Getting into a professional school.

Professional schools rarely prescribe a particular undergraduate major, so you should select one that best suits your personal interests. However, while satisfying Lipscomb’s graduation requirements, you will also need to plan your class schedules so they include the courses that are required by the professional school of your choice.

Once you have decided upon the area of health care you want to pursue, you must position yourself to be admitted to an appropriate professional school.  What must you do to be accepted into a professional school?

  • Learn which courses are prerequisites for admission to the professional schools of your choice. The Health Professions Advisory Office has lists of required courses for many area schools. Program requirements can also be found on institutional websites or by contacting schools directly.
  • Study and do well in your courses—learn the material rather than just memorizing for exam performances. This will also help you prepare for professional school admissions tests.
  • Get to know your professors well. Go to their offices, introduce yourself, tell them what your interests are and why. When you apply for professional school, you will need recommendations from some of your professors. And they need to know enough about you to write a letter that accurately portrays you as a student and potential health care professional.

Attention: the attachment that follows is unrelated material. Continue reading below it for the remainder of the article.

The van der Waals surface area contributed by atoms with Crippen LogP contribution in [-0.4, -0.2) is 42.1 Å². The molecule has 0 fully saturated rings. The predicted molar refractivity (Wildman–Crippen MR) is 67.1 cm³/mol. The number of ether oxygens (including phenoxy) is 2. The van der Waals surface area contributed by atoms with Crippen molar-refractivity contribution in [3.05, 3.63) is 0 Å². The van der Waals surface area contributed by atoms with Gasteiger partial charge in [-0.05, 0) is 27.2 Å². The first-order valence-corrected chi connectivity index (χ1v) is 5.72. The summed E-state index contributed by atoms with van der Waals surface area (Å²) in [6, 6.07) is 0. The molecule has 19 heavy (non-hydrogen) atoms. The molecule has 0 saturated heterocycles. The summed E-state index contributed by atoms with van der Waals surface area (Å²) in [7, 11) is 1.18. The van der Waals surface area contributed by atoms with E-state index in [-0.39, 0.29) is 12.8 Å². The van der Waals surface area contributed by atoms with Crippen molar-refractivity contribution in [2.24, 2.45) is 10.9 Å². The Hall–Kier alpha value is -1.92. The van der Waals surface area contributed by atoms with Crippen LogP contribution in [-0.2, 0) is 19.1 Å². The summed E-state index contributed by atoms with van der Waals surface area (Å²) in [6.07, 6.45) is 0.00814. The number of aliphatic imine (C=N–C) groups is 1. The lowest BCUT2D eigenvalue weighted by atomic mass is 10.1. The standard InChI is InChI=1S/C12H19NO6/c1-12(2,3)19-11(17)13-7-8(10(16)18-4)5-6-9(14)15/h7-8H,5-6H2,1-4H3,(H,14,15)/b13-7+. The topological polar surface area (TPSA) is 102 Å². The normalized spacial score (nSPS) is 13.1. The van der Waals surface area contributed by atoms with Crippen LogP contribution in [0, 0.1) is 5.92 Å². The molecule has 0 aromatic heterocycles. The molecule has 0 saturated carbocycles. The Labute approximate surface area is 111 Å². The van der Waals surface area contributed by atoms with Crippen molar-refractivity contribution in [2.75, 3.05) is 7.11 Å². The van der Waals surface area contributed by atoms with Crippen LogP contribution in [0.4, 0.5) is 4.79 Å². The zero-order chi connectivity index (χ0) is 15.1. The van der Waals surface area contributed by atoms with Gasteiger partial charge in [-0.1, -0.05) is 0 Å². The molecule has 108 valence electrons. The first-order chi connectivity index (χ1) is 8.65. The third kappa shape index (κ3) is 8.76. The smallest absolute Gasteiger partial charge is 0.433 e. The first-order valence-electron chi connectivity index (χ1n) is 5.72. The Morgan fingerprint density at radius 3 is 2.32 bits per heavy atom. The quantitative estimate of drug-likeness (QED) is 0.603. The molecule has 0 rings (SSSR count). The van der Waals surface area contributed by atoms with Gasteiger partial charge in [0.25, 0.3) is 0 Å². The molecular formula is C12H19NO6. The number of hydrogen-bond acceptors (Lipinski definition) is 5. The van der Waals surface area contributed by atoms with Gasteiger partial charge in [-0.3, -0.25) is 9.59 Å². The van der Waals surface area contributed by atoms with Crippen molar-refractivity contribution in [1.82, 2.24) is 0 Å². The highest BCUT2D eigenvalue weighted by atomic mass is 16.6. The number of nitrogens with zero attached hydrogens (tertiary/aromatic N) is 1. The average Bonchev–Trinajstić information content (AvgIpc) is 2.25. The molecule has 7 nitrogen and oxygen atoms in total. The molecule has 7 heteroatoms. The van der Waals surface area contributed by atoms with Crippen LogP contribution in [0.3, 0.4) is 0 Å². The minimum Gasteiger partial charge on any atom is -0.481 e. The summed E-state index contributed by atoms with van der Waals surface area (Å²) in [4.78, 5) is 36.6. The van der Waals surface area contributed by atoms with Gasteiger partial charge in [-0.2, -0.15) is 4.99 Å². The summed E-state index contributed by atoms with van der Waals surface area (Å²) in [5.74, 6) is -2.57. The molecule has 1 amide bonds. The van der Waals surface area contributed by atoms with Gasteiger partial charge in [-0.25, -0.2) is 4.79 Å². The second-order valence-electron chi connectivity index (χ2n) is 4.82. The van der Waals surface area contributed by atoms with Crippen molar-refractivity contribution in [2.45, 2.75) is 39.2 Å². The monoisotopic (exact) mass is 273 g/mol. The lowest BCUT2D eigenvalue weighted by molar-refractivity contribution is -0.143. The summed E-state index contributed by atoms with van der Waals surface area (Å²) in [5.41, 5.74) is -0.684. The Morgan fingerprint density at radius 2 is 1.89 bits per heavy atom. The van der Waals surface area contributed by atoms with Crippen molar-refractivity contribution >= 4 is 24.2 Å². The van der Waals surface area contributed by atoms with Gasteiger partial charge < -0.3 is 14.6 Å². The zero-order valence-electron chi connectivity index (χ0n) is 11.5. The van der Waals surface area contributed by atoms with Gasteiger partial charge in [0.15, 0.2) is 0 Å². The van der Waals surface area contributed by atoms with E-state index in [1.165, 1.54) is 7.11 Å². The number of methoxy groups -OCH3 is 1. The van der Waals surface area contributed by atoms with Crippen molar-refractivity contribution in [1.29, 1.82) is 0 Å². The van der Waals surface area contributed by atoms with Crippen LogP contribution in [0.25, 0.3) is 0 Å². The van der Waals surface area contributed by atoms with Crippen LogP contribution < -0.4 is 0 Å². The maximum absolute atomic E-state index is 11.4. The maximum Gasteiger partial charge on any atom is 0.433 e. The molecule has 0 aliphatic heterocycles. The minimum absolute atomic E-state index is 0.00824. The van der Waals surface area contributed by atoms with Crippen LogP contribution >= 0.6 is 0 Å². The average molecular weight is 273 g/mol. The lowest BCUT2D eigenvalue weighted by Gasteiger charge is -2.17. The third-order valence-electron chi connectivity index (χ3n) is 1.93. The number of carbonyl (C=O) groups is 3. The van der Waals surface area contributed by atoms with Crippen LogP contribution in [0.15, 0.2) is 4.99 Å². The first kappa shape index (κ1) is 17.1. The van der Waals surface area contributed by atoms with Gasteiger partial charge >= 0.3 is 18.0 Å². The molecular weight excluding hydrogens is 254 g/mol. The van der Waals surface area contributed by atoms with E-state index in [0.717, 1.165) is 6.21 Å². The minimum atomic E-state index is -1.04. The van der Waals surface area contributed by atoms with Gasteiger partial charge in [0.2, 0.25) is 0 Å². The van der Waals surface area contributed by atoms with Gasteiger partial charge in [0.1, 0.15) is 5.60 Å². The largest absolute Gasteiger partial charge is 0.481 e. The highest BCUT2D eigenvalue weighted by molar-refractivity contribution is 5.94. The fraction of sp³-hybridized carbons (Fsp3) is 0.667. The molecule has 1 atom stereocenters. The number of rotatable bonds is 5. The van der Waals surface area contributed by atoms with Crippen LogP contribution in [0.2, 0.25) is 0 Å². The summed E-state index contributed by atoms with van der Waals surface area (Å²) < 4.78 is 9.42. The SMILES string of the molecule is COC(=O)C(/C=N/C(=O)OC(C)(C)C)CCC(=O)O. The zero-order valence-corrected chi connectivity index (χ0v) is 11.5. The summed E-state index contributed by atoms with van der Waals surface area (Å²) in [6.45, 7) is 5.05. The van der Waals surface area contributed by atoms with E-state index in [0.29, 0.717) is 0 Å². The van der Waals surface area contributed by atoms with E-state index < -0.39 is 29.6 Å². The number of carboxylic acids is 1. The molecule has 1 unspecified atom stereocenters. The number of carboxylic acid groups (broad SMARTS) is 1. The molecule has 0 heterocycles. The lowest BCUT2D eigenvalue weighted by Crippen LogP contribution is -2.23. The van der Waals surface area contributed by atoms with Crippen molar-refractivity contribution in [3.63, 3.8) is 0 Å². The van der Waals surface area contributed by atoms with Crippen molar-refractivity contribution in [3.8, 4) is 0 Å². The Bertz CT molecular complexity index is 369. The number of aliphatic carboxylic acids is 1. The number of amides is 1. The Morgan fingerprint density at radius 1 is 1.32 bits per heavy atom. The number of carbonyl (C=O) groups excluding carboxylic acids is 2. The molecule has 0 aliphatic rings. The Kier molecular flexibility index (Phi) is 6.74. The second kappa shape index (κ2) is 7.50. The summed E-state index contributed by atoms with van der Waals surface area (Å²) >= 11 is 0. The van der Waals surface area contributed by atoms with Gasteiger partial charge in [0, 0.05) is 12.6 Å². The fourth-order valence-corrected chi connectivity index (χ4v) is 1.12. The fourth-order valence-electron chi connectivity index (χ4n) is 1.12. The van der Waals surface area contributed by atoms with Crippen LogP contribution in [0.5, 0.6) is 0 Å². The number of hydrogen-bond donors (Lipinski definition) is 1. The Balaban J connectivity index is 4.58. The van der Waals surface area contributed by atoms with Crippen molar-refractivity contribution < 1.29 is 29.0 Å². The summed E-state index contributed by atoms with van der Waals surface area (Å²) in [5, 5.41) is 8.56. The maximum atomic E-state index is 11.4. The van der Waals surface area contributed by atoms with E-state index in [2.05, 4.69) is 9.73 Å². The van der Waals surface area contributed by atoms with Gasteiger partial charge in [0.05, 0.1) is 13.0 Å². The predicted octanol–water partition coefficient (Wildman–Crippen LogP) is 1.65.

• Observe, volunteer, and/or work in your chosen area. Professional schools expect you to have a reasonable knowledge of what is expected of those who serve in a particular profession. There are several ways to obtain this experience. One way is to contact your personal physician, dentist, pharmacist, or other health care professionals and ask them if you can work or volunteer in their offices. If this is not possible, they may allow you to observe or shadow them at work for a week or so. Area hospitals all have offices where you can apply for volunteer work. 
  • Involve yourself in activities other than academics and studying. Social, athletic, and service activities can all be valuable experiences. Lipscomb offers many opportunities to participate in social clubs, intramural sports, service projects, theater, international studies abroad, multicultural activities, student government, and so on. A student who is capable of maintaining a good grade point average while being actively involved outside the classroom is a student who will be able to handle the rigors of a professional school program.
  • Be a servant. Professional schools do not want to see your application state that you want “to help people” but then see no evidence to support that statement. Become involved in your community through volunteering in programs such as blood drives, health screenings, Special Olympics, neighborhood clean-ups, etc.
  • Keep your personal record clean. Obey rules and laws. Professional schools demand high ethical standards and most now perform background checks on applicants.